Intro. Who remembers your first class in psycholinguistics? Or maybe that language acquisition class? I remember being fascinated by wugs, and learning about the Wug Test. But maybe you missed out on that experience? Well, read on!
What Is a Wug? A 'wug' is an imaginary creature (see image) created by psycholinguist Jean Berko Gleason as part of 'The Wug Test. Young children were presented with a fanciful creature or activity with a made-up (but plausible-sounding) pseudoword. They were used to assess children's growing awareness of morphology (e.g., plurals, verb tenses, possessives). and also helped determine current language skills for students with disabilities who were able to speak. This was a fun test to give, and most students found it fun to take.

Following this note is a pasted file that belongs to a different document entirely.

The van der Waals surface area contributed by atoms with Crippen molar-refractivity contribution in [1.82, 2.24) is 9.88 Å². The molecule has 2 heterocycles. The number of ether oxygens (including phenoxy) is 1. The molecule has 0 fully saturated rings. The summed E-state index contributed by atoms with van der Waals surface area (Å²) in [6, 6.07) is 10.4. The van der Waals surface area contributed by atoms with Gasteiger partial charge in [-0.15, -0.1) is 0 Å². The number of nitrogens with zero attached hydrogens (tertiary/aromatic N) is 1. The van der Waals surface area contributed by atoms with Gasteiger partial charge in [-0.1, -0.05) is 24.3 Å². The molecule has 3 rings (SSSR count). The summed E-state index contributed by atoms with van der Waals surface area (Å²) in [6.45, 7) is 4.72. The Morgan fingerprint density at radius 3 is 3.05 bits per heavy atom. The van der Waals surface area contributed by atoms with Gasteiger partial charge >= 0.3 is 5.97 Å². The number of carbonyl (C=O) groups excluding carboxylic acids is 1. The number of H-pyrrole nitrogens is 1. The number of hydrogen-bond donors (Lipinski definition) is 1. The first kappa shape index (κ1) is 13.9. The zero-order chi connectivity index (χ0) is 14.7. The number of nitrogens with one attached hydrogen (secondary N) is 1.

Many activities we do include encouraging students to make a guess, and create a word, then decide if it's a 'real' word. For example, when working on word wall words, we might use a key word (e.g., hug or bug), and choose letters to try to find words that rhyme with it. Some students are hesitant to make guesses, in case they get it 'wrong.' I realized that when I call the non-words 'wugs' – instead of labeling them as wrong – students are far more likely to take risks and suggest letters to try. Note that I use a question mark for wugs, instead of an X. So, have fun deciding if words are 'real' words or wugs!!